For zero-IF, I use the RX-mode specifications from a commercially available dual channel integrated transceiver, and for RF sampling the RX side of the AFE7686, a quad-channel transceiver with 9GSPS RF DACs and 3GSPS RF ADCs. I used several key performance parameters at 2.6GHz as a benchmark.
Architecture comparison for a quad receiver at 2.6GHz
Starting with size for a single band, one RF-sampling analog front end (AFE) and two dual-channel zero-IF transceivers are roughly the same size, while the discrete IF architecture is 10 times larger. Power for the zero-IF transceiver is 28% lower, but as discussed below with a lower performance in the presence of large interfering signals.
For a dual-band system, you can use the same RF-sampling AFE with a minimal increase in power. For IF and zero-IF architectures, the component count, size and power all double. The advantages are even larger when adding a third or fourth band.
Looking at the performance specifications, RF sampling has a somewhat higher noise figure than the IF or zero-IF examples. As a result, the low-noise amplifier needs more gain before the RF-sampling AFE to reduce the overall system noise figure. To receive small wanted signals in the presence of a large interfering signal, the RF-sampling AFE performance exceeds zero-IF receiver performance because of the latter’s worse in-band spurious free dynamic range (SFDR) and sideband image. However, the discrete IF architecture has several advantages – SFDR and phase noise – that could provide the best in-band dynamic range. Another benefit is that you can use a sharp IF filter, like a surface acoustic-wave filter, to significantly suppress out-of-band interfering signals.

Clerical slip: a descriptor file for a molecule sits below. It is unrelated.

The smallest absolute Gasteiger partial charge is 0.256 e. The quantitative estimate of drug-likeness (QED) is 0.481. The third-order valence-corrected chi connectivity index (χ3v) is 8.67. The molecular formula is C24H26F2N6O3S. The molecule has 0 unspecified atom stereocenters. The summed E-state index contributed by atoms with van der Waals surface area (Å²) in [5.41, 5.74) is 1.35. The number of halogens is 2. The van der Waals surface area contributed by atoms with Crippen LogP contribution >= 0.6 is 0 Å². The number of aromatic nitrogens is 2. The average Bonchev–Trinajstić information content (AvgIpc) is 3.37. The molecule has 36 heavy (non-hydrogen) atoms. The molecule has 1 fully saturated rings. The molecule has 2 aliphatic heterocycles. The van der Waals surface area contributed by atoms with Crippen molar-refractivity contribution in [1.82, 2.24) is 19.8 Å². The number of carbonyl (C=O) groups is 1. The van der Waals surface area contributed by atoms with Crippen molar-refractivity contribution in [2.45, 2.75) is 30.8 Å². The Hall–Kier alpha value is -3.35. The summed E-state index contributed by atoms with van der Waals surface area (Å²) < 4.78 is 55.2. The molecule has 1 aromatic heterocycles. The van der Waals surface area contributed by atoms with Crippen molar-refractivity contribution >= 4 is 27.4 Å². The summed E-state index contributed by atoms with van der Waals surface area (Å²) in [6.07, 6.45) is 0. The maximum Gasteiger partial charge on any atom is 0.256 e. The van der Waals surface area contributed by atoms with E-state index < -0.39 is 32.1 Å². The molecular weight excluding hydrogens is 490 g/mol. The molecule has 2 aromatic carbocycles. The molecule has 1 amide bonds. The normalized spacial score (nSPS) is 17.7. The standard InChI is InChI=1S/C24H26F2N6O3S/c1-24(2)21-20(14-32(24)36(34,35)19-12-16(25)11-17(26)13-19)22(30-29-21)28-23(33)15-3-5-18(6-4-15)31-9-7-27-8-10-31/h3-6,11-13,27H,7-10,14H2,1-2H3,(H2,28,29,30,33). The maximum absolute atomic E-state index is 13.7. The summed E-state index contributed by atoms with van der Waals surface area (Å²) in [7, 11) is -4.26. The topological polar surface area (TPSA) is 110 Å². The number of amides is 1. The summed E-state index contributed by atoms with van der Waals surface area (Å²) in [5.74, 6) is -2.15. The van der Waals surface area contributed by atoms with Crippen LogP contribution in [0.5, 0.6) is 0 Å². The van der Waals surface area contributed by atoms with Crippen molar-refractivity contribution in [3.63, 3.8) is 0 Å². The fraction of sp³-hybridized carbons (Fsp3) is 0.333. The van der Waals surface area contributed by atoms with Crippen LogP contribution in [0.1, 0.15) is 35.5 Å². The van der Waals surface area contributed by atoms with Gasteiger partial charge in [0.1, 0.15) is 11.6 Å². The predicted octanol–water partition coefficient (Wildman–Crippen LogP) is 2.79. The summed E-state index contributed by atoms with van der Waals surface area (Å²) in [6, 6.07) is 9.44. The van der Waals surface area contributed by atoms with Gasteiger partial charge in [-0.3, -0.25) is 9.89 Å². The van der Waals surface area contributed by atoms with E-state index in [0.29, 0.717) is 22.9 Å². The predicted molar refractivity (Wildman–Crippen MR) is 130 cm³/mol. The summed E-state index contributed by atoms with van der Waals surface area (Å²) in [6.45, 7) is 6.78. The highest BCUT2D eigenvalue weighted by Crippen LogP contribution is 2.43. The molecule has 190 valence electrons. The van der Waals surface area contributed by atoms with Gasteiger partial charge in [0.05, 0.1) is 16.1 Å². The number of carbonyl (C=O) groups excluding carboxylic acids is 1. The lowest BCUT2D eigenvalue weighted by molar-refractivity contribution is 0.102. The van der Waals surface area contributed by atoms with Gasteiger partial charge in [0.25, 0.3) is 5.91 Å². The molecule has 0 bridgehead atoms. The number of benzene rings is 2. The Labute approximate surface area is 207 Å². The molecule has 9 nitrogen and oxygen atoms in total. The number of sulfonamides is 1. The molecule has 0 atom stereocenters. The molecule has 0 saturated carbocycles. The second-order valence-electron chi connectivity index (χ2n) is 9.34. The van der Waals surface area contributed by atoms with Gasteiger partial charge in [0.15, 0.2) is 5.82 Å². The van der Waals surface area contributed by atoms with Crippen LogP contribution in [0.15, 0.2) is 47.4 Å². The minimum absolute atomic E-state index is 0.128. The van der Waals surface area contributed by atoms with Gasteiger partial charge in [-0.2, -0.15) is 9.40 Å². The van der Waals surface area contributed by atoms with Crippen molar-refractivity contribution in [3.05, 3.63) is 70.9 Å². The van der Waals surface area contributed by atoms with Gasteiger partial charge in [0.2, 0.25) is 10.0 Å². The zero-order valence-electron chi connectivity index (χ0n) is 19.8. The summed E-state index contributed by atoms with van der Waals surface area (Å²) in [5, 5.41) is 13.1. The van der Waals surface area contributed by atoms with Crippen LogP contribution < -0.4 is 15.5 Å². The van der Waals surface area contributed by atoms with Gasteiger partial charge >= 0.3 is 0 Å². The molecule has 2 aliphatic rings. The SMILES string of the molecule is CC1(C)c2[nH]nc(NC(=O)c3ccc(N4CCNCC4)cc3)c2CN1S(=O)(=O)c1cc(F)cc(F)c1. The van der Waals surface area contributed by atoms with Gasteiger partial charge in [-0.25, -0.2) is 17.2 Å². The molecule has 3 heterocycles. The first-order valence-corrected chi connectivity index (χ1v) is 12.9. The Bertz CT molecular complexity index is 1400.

One final difference: For multiband RF sampling, the integrated digital step attenuator at the input simultaneously controls the input level for all bands, although it is possible to use separate external variable gain amplifiers for each band. The presence of a large interfering signal in one band that requires an increase in attenuation will affect the system noise for the other band, reducing the sensitivity level. With two separate single-band receivers, you can independently control the gain for each band so that an interferer in one band does not affect the sensitivity in another band.
As demonstrated here and in my previous article, RF sampling has emerged as a new, competitive architecture for cellular infrastructure applications.
Stay tuned for the next Signal Chain Basics article, with advice on working with data converters, amplifiers, interface or other analog design challenges.
About the author
Robert Keller is a systems manager in TI’s Wireless Infrastructure group. He has 15 years of experience supporting high-speed products in wireless infrastructure communication, test and measurement, and military systems. He received a bachelor’s degree in physics and mathematics from Washington University in St. Louis, Missouri, and a Ph.D. in applied physics from Stanford University. He has 10 U.S. patents in networking and sensor applications. You can reach Robert at firstname.lastname@example.org.